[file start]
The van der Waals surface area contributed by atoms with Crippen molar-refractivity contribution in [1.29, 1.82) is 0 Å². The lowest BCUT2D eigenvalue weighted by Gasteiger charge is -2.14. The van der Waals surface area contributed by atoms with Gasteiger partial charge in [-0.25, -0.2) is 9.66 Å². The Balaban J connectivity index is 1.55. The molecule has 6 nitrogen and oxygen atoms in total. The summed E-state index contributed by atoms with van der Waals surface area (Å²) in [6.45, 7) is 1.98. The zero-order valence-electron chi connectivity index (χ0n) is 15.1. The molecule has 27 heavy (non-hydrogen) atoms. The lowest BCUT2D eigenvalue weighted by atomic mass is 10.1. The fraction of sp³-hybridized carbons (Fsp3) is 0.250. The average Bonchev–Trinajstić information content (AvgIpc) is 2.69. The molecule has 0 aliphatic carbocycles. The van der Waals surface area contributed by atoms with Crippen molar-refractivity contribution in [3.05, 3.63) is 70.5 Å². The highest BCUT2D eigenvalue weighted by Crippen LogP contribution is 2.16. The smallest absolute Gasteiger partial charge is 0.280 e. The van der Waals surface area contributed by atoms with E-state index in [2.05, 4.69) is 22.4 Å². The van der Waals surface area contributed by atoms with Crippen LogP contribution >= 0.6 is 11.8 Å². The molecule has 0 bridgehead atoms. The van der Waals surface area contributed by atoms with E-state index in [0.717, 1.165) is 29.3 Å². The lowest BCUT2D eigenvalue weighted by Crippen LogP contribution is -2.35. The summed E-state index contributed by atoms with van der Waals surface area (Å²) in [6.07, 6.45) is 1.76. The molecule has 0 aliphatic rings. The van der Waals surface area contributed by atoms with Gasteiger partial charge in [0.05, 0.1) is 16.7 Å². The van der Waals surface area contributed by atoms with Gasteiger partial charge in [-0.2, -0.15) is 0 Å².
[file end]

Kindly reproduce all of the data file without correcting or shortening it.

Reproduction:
The van der Waals surface area contributed by atoms with Crippen molar-refractivity contribution in [1.29, 1.82) is 0 Å². The lowest BCUT2D eigenvalue weighted by Gasteiger charge is -2.14. The van der Waals surface area contributed by atoms with Gasteiger partial charge in [-0.25, -0.2) is 9.66 Å². The Balaban J connectivity index is 1.55. The molecule has 6 nitrogen and oxygen atoms in total. The summed E-state index contributed by atoms with van der Waals surface area (Å²) in [6.45, 7) is 1.98. The zero-order valence-electron chi connectivity index (χ0n) is 15.1. The molecule has 27 heavy (non-hydrogen) atoms. The lowest BCUT2D eigenvalue weighted by atomic mass is 10.1. The fraction of sp³-hybridized carbons (Fsp3) is 0.250. The average Bonchev–Trinajstić information content (AvgIpc) is 2.69. The molecule has 0 aliphatic carbocycles. The van der Waals surface area contributed by atoms with Crippen molar-refractivity contribution in [3.05, 3.63) is 70.5 Å². The highest BCUT2D eigenvalue weighted by Crippen LogP contribution is 2.16. The smallest absolute Gasteiger partial charge is 0.280 e. The van der Waals surface area contributed by atoms with E-state index in [2.05, 4.69) is 22.4 Å². The van der Waals surface area contributed by atoms with Crippen LogP contribution >= 0.6 is 11.8 Å². The molecule has 0 bridgehead atoms. The van der Waals surface area contributed by atoms with E-state index in [0.717, 1.165) is 29.3 Å². The lowest BCUT2D eigenvalue weighted by Crippen LogP contribution is -2.35. The summed E-state index contributed by atoms with van der Waals surface area (Å²) in [6.07, 6.45) is 1.76. The molecule has 0 aliphatic rings. The van der Waals surface area contributed by atoms with Gasteiger partial charge in [0.05, 0.1) is 16.7 Å². The van der Waals surface area contributed by atoms with Gasteiger partial charge in [-0.2, -0.15) is 0 Å².